Monday, March 4, 2019

Japan's Doll Festival (With a Shenmue Touch)

March 3rd was the Doll Festival celebration in Japan (also known as Girls' Day), for which ornamental dolls are put on display. It is a special day for families to celebrate their young daughters, praying for their success and happiness.

Yu Suzuki and the Shenmue team have joined in the spirit with a celebratory Shenmue-III-themed illustration.

Ryo and Shenhua celebrating the Doll Festival.
Yu Suzuki also wrote a message accompanying the illustration.

The text reads:
"One day late, but yesterday, March 3rd, was the Doll Festival.🎎 Perhaps in America it's still going on?
#Hinamatsuri #girls festival #doll festival #japaneseday #shenmue3"  

What's In the Illustration

Spelled out across the bottom of the illustration are letters making up Hina Matsuri (Doll Festival), against a silhouette of blossoms. These blossoms are likely to be peach blossoms, a harbinger of spring, since according to the lunar calendar bloom around the beginning of the third month; hence March 3 is also known as Momo no Sekku (Peach Festival).

The dolls are displayed on a red-carpeted, stepped platform, and are said to represent the roles of the various members of the imperial family. On the top step, seated on cushions, are the central figurines of the festival: Ryo and Shenhua are playing the role of Emperor and Empress!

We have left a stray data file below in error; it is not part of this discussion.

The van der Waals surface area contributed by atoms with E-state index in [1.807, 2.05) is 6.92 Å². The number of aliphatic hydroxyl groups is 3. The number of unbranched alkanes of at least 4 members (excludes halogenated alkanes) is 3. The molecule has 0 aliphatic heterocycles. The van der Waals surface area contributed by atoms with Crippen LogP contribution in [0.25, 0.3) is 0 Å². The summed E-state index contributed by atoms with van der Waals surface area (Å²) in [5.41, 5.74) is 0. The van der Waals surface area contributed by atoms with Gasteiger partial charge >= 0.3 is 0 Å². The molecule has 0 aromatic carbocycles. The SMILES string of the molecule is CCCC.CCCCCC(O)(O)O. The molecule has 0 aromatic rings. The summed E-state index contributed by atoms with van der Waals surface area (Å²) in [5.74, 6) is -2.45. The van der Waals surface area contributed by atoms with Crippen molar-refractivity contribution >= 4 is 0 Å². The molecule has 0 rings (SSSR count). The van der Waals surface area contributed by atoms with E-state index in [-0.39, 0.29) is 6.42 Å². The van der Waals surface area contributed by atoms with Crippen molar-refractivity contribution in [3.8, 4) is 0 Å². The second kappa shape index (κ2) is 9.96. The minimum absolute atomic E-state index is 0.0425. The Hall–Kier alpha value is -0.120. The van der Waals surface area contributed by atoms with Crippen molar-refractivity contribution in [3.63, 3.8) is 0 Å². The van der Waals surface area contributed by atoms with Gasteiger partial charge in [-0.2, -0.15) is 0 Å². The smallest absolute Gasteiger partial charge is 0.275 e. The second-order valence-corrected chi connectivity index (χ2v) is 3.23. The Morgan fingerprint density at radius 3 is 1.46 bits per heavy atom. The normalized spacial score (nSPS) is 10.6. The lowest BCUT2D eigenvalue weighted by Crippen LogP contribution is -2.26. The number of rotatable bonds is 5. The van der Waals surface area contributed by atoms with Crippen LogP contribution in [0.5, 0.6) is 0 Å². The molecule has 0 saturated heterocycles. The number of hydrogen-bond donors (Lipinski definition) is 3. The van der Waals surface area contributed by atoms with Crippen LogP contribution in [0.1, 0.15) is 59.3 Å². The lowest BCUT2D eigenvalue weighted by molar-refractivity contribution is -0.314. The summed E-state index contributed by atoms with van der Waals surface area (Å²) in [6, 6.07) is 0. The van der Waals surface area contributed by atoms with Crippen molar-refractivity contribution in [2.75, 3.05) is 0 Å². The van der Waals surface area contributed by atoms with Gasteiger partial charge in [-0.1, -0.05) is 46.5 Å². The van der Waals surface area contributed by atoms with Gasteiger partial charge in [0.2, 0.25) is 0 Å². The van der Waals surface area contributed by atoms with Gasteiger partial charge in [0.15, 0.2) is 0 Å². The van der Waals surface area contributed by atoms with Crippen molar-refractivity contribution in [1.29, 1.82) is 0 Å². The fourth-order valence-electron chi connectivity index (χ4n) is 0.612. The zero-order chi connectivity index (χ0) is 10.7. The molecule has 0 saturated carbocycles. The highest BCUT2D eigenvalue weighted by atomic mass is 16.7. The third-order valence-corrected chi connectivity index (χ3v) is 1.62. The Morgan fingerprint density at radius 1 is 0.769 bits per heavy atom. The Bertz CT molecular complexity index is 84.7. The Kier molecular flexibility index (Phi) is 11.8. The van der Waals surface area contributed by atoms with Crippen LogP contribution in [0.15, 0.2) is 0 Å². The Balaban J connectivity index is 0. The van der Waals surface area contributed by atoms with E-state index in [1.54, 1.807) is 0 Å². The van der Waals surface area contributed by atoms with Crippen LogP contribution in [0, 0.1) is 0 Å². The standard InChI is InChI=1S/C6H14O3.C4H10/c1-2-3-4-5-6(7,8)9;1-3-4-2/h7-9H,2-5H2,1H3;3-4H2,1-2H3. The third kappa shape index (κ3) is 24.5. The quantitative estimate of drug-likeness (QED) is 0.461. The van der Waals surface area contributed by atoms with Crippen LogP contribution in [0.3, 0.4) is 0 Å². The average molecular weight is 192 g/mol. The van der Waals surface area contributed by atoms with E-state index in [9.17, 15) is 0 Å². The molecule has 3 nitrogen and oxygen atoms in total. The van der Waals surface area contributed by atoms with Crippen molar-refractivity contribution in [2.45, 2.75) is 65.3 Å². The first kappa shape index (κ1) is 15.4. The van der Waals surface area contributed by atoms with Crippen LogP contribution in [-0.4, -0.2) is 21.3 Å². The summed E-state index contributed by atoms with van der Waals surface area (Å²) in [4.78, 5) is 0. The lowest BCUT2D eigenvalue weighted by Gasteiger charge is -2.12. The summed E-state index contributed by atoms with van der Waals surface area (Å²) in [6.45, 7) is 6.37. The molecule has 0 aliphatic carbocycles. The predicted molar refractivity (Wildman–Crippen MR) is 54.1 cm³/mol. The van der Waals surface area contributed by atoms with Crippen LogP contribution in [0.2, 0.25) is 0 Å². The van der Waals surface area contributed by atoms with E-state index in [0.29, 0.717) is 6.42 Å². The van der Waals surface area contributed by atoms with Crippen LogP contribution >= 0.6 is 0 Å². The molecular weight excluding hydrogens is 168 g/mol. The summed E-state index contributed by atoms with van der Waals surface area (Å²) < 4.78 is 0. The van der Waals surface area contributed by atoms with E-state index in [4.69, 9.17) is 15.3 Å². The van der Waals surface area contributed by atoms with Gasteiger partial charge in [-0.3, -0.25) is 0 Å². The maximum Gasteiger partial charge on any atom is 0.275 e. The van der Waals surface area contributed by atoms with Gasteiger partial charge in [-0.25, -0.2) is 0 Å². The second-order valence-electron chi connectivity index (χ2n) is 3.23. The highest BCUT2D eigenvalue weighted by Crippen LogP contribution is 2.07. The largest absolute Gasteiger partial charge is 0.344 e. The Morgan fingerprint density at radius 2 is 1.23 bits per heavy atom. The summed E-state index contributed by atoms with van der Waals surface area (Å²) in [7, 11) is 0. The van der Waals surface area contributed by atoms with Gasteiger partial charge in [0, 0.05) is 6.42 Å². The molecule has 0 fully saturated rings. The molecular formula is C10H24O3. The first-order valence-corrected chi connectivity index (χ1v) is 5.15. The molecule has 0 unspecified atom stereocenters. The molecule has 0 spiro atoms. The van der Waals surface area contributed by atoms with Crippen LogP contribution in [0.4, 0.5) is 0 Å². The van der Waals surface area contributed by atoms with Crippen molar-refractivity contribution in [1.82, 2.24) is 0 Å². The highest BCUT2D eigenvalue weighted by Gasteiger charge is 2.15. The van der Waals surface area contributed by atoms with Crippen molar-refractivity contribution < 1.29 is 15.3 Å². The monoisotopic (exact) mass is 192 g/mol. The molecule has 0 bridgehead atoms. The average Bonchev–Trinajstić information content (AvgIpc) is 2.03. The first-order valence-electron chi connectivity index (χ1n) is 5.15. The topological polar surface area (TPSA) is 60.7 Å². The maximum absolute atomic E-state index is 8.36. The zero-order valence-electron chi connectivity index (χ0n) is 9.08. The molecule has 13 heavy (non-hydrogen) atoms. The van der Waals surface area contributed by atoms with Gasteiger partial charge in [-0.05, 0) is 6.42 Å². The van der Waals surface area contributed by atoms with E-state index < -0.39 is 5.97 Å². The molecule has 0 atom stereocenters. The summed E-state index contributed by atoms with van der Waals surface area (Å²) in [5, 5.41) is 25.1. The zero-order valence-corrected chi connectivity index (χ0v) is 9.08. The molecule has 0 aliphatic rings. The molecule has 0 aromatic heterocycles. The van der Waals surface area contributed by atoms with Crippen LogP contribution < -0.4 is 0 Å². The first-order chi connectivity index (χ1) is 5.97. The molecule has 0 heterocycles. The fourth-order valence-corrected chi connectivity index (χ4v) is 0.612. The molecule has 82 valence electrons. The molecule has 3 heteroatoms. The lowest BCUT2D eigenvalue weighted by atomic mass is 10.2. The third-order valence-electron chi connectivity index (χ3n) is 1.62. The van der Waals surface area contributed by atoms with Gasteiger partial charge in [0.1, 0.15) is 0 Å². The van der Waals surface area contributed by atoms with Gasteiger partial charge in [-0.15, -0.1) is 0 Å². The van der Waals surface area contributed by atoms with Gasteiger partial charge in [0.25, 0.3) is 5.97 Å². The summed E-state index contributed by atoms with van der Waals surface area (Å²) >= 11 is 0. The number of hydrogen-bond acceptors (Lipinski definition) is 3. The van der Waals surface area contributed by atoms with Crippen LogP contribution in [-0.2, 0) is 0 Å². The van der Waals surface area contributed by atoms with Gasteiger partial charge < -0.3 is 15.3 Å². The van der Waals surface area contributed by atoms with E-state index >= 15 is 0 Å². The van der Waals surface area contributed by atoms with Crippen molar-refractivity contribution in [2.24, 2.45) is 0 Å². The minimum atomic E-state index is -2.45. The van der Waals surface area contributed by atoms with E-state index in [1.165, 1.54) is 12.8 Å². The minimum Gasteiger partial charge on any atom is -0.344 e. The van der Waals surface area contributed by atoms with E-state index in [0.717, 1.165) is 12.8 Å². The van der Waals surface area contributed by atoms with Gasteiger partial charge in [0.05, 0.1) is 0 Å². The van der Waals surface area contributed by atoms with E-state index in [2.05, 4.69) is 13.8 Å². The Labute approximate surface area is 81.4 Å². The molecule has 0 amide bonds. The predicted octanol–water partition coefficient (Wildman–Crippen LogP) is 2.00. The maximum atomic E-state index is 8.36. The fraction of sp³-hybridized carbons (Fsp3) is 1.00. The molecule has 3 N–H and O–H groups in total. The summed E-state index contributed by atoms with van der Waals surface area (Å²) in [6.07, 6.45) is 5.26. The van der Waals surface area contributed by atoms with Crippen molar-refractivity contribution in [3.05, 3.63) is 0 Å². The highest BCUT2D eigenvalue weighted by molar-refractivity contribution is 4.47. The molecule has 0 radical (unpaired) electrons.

Certain specific decorations and ornaments traditionally accompany the dolls, as seen in the illustration, the Emperor holds a ritual baton, and the Empress holds a fan. They usually sit in front of a gold folding screen - as well as a pattern of peach bloom, the Shenmue III logo can be faintly observed!

Next to them are two lamp-stands, with paper or silk lanterns decorated with peach blossom patterns, and placed between the two figures are two vases containing peach branches. In front, on low diamond-shaped stands, are multicolored rice cakes called hishi mochi.

Finally, in the background behind the folding screen can be seen a pretty pattern of blossoms; not of peach this time but, from their distinctive shape, cherry blossom beckoning in spring.

A Traditional Hina Matsuri Display

Traditionally, a display may have up to seven tiers which hold additional figurines such as courtiers, musicians and other attendants. They originated in the court culture of Kyoto during the Heian Era and first began spreading across the nation in the eighteenth century.

The dolls are generally expensive to buy and so are often passed down through generations. They also take up a lot of space in the house, so simpler displays are available which consist of only the top one or two steps.

A full doll display of several tiers. The emperor and empress sit at the top.

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